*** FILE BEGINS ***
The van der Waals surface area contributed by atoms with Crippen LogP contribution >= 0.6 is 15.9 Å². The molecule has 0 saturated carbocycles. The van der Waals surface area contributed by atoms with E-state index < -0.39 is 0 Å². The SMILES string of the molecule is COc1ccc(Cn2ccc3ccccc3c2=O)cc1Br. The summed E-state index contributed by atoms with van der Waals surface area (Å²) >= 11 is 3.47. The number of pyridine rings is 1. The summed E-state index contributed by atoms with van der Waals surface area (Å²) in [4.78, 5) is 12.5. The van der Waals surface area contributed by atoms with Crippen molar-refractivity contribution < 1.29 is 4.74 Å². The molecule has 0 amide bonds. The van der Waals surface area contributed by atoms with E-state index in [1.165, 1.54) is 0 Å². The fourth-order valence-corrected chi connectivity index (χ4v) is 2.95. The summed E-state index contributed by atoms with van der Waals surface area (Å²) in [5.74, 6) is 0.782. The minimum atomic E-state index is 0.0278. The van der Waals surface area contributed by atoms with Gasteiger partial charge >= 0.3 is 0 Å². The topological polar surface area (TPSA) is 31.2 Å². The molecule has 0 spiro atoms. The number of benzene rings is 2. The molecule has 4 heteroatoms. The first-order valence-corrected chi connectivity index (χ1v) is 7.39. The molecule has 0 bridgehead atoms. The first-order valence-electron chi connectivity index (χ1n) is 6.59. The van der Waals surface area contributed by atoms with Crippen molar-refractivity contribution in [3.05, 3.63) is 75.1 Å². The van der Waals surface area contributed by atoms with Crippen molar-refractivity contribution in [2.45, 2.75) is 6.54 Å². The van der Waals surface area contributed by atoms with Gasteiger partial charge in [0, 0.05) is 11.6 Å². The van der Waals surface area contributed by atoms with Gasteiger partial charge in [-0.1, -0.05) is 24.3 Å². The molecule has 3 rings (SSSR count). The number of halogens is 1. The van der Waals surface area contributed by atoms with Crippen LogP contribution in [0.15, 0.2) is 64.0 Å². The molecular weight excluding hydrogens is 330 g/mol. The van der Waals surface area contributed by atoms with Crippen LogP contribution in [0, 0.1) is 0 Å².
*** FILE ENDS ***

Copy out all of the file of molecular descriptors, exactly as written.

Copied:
The van der Waals surface area contributed by atoms with Crippen LogP contribution >= 0.6 is 15.9 Å². The molecule has 0 saturated carbocycles. The van der Waals surface area contributed by atoms with E-state index < -0.39 is 0 Å². The SMILES string of the molecule is COc1ccc(Cn2ccc3ccccc3c2=O)cc1Br. The summed E-state index contributed by atoms with van der Waals surface area (Å²) >= 11 is 3.47. The number of pyridine rings is 1. The summed E-state index contributed by atoms with van der Waals surface area (Å²) in [4.78, 5) is 12.5. The van der Waals surface area contributed by atoms with Crippen molar-refractivity contribution < 1.29 is 4.74 Å². The molecule has 0 amide bonds. The van der Waals surface area contributed by atoms with E-state index in [1.165, 1.54) is 0 Å². The fourth-order valence-corrected chi connectivity index (χ4v) is 2.95. The summed E-state index contributed by atoms with van der Waals surface area (Å²) in [5.74, 6) is 0.782. The minimum atomic E-state index is 0.0278. The van der Waals surface area contributed by atoms with Gasteiger partial charge >= 0.3 is 0 Å². The topological polar surface area (TPSA) is 31.2 Å². The molecule has 0 spiro atoms. The number of benzene rings is 2. The molecule has 4 heteroatoms. The first-order valence-corrected chi connectivity index (χ1v) is 7.39. The molecule has 0 bridgehead atoms. The first-order valence-electron chi connectivity index (χ1n) is 6.59. The van der Waals surface area contributed by atoms with Crippen molar-refractivity contribution in [3.05, 3.63) is 75.1 Å². The van der Waals surface area contributed by atoms with Crippen molar-refractivity contribution in [2.45, 2.75) is 6.54 Å². The van der Waals surface area contributed by atoms with Gasteiger partial charge in [0, 0.05) is 11.6 Å². The van der Waals surface area contributed by atoms with Gasteiger partial charge in [-0.1, -0.05) is 24.3 Å². The molecule has 3 rings (SSSR count). The number of halogens is 1. The van der Waals surface area contributed by atoms with Crippen LogP contribution in [0.15, 0.2) is 64.0 Å². The molecular weight excluding hydrogens is 330 g/mol. The van der Waals surface area contributed by atoms with Crippen LogP contribution in [0, 0.1) is 0 Å².